Liverpool boss plays foul with PR
Is this the most unfair buck passing in PR history? Liverpool FC boss Jurgen Klopp "turned the air blue" (copyright every newspaper ever) on live Sky TV after Wednesday night’s EFL Cup win against Derby, when, complaining about the lack of TV coverage, he complained: "They show every fucking game in Germany!"
After receiving a swift talking to by Sky reporter Pete Colley, Klopp went on to blame none other than a club press officer. "I learnt it from Matt McCann!" the German claimed. Flack refuses to believe a PR professional of McCann’s calibre would use such foul language in any context.
Anyway, one assumes the two get on well really; check out this film of the Klopp wishing him happy birthday during a press conference a few months ago:
One Tory's big problem with the Tory Conference
As Flack prepares to head to the Labour Party conference in Liverpool from Sunday, and the Conservative equivalent in Birmingham a week after, we find one Tory councillor's rather bluntly put reason for staying put.
Flack understands that a charity looking to see which councillors it could meet and schmooze in Birmingham had contacted one London Tory asking whether he'd be there.
"No way - the last thing I'd want to go is hang around with that many Tories," responded the councillor, a working class, self-made man who Flack perceives not to be on the best of terms with the dominant toff section of the party.
THE ROBOTS WILL KILL US ALL! (Sort of)
Flack knows as well as the next nom de plume that technology is a wonderful, if scary, thing. At a Martin Sorrell-adorned event run by Hill+Knowlton Strategies this week, two speakers provided further warnings of the latter.
Andy Nye, an AR (augmented reality) and VR expert who runs New Moon Games and app Artifact AR, warned attendees to be careful about making brand experiences too immersive or exciting.
"We've got to be careful - as content creators, a horror film can now be emotionally scarring," he said, such are the capabilities of modern technologies. Not inflicting emotional scars is surely a good KPI for the modern PR.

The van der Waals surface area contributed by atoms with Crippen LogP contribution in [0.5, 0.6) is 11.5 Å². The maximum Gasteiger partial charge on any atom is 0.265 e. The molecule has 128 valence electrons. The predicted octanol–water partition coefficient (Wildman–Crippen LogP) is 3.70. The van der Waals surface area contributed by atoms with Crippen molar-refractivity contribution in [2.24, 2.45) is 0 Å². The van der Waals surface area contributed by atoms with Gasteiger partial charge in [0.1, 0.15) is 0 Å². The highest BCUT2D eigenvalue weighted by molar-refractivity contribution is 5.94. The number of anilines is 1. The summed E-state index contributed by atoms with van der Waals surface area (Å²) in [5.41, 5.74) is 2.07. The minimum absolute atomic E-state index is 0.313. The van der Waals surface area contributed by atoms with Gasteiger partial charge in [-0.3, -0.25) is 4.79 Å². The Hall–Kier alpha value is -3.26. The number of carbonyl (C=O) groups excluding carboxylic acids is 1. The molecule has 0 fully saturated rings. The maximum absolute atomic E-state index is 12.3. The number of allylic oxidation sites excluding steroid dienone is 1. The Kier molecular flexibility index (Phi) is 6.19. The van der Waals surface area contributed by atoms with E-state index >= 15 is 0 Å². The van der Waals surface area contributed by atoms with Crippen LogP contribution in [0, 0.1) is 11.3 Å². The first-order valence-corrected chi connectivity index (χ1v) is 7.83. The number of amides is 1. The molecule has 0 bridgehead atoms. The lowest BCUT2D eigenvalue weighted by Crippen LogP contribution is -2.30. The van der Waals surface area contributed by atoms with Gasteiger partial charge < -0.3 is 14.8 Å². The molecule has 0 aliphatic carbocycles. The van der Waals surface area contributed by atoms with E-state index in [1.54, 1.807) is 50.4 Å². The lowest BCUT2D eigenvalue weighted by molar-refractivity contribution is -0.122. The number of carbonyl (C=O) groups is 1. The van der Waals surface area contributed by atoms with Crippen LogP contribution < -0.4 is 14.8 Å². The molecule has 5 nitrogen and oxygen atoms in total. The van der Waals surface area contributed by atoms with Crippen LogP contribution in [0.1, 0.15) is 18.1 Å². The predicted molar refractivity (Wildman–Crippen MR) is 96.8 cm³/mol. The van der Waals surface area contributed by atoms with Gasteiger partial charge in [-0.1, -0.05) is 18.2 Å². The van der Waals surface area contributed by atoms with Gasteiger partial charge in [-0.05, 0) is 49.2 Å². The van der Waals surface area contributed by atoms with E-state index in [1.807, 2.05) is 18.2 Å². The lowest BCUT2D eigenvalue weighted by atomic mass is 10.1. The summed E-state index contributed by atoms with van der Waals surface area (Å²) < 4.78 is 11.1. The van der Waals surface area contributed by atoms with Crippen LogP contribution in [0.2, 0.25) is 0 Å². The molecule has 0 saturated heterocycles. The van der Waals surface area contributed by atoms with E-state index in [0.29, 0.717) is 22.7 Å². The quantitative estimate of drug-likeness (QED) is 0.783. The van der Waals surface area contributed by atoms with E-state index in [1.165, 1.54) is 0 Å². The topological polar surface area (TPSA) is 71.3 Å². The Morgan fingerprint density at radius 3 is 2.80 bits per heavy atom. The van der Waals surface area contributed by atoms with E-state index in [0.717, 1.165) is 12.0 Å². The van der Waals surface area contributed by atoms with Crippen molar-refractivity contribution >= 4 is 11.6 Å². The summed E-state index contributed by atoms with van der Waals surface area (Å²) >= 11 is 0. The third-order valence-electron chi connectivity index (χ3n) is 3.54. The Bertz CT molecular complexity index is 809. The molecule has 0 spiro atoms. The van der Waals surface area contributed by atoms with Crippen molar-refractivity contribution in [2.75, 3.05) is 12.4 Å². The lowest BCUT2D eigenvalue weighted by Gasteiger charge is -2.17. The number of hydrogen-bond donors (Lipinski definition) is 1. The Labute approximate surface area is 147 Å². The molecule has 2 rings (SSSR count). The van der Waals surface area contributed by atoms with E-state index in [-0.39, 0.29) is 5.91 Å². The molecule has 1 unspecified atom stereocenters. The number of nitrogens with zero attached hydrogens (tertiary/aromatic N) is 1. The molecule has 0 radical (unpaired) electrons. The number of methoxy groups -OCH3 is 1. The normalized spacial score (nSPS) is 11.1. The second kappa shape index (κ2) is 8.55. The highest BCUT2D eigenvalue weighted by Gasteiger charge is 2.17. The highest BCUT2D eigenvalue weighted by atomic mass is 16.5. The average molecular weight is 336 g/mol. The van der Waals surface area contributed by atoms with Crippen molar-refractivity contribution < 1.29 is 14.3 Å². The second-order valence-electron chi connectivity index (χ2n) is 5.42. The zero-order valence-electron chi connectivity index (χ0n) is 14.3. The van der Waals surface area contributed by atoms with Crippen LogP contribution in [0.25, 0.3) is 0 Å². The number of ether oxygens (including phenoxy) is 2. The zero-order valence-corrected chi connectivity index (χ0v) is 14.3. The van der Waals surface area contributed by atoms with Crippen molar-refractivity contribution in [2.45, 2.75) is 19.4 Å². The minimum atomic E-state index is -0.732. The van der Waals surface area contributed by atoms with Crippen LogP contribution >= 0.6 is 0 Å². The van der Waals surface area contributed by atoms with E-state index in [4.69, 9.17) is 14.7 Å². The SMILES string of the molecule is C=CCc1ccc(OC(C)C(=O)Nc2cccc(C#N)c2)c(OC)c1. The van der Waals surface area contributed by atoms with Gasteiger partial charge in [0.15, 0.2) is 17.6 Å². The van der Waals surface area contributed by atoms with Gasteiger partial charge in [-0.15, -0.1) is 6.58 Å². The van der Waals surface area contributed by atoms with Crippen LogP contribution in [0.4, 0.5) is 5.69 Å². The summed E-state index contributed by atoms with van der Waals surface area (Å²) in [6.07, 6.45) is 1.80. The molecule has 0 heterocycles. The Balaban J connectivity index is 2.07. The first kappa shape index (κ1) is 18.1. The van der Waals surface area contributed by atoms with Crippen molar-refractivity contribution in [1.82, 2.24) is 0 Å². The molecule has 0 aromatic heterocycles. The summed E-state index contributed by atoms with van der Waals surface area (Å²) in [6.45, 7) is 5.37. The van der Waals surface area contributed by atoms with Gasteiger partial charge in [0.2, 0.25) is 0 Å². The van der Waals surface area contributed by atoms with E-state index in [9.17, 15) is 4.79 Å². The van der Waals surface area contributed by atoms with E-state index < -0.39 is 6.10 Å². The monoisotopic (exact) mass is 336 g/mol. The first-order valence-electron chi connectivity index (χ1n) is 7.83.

Keeichi Matsuda, a filmmaker who showed one of his works (below) depicting a nightmarish near future in which augmented reality has sucked out our souls, said: "There's always a trade-off when every new technology arrives... people will get hurt and there will be consequences."
Suitably spooked, Flack has phoned in this copy using the traditional string and two tin cans method.
Putting the staR in PR
Flack enjoyed the news this week that Bell Pottinger - best known for working in politics and the pinstriped world of financial PR - had a new, unusual, creative setup including a consultant who works at the agency part-time alongside being a singer-songwriter, and another who used to act on a South African soap.
This got us thinking that among the PR ranks there must be plenty more aspiring (or actual) rock stars, thesps and people demonstrating all sorts of creative talents outside of the office. Tell us all about it...
Once you've done that, check out Bell Pottinger's folk-y finest in action.
Cock-up? Look on the bright side
Some eye-opening insights into the nature of PR and TV were on offer in a panel debate last night at Manchester’s MediaCityUK. At one point the subject turned to the difficulty in getting your clients or brand mentioned on the telly, particularly in reference to a major sponsorship – for example, the Barclays Premier League – and especially on the BBC.
"Getting a brand mentioned directly on a news programme usually only happens when there’s a cock-up," said panelist Paul Newman, director of comms at infrastructure company and MediaCityUK owner Peel Group. "That’s just the way it is."
As former comms director at the FA, this was perhaps something he encountered frequently. In reference to cock-ups at his former job, Newman sighed: "There was one every day."
Ashley tells it as it is
Flack grants the 'crushingly honest nugget of self-reflection of the week' award to – drum roll please – none other than Sports Direct boss Mike Ashley.
This week, Ashley revealed what our readers have doubtless known for some time, describing himself as a "PR nightmare".
Yes, thank you Mr Sports Direct for that statement from the department of the bleeding obvious.
Ashley chose the BBC Breakfast sofa as the venue for his confession, explaining – or trying to – why he travels to work by helicopter, why he walks around with a wad of £50s in his pocket in a manner reminiscent of Harry Enfield’s ‘loads-a-money’ persona from the 1980s and how this looks to his staff, who are on the minimum wage.
Still, keeps everyone in work doesn't it?
Heineken’s Blinding press release
Having digested PRWeek’s recent study into the relationships between PRs and journos, Flack was tickled to read this contribution to the debate around the perfect press release from Heineken UK.
To announce the national launch of its new Blind Pig cider, the brewer compiled a tongue-in-cheek press release to highlight the drink's rule-breaking character.
Dubbed as a cider with "the spirit of the night", the release swiftly gets off on the wrong foot by announcing it as "ideal for those summer days". The joke release is peppered with comments from the Blind Pig Team correcting the numerous clangers.
Anyway, have a gander: